In 2011 Santa Fe, NM was voted #2 Destination by Conde Nast reader’s choice award and #5 Most Popular North American Travel Cities by Travel+Leisure Magazine for the 10th consecutive year.Santa Fe is undoubtedly one of the most unique US travel destinations offered to New Mexico visitors. Santa Fe tourists enjoy numerous activities and events including high quality arts and culture, top notch native cuisine, breathtaking natural beauty, nationally ranked spas and museums, world history, US history and New Mexico history just to mention a few. Nick named “the city different” for a reason, its a unique place every American should experience at least once in their lifetime. Be warned however, the lure of the relaxed, laid back “manana” culture is intoxicating. How else better to experience the old world charm of historic Santa Fe than in a 150 yr old adobe pueblo-style compound turned Santa b&b- Pueblo Bonito bed & breakfast inn. Call us today 1-800-461-4599 for a memorable historic Santa Fe vacation visit!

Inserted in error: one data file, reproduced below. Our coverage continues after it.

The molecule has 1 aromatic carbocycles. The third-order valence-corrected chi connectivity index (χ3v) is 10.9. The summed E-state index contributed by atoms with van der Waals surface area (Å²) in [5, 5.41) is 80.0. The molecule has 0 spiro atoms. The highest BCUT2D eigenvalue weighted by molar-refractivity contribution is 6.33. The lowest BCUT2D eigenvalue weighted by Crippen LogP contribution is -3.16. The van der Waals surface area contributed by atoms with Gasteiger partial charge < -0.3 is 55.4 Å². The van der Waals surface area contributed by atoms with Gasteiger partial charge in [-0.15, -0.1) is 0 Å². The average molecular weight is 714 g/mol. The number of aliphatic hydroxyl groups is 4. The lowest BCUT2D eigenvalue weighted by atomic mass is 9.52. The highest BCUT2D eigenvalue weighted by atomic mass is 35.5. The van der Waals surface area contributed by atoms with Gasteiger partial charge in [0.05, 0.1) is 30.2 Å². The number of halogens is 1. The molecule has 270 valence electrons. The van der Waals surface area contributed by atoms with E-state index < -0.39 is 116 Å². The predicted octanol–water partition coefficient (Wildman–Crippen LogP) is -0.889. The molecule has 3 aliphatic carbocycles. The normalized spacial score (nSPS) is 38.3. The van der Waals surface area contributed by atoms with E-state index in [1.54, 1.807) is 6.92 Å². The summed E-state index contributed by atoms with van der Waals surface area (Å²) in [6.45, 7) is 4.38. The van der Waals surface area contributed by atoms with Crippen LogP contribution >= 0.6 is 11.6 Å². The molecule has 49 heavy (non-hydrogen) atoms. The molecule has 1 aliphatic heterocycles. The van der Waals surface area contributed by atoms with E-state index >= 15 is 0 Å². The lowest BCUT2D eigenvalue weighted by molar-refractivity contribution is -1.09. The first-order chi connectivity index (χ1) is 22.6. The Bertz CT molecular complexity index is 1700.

Credits: wikitravel.org as directly connected to pages from hot links provided; Santa Fe Countys Talk of the Town (Sea Bird Publications inc).
Next, you’ll pass the Pecos Fish Hatchery (in partial operation) which is off to the left and on your way to Dalton Canyon. The Dalton gang (four brothers) were some of the boldest and most feared outlaws in the southwest and were last sighted in New Mexico after attempting train robberies in California. Watch for the signs and turn right into Dalton Canyon. You will find a delightful backdrop of colorful canyon rock splashed smooth by the Pecos river water and pooled to create a local favorite swimming hole. Take a splash or make a splash by skipping a smooth river stone across this peaceful, neck deep swimming hole. Regardless the degree of your wet & wild enjoyment, this area provides a great photo moment.
At this point, one can begin the journey home to Santa Fe or head to Cowles, NM and hike the Cave Creek Trail (an appropriate family hike, 6 miles out and back if the caves are the turn-around point). Heavily used by hikers and horses, this trail is lined with large, aged Douglas firs, aspens and wildflowers. Left to the trip planner’s final designs, this day trip from Santa Fe is truly a delightful experience for the mind, body and soul compliments of Pueblo Bonito bed & breakfast inn.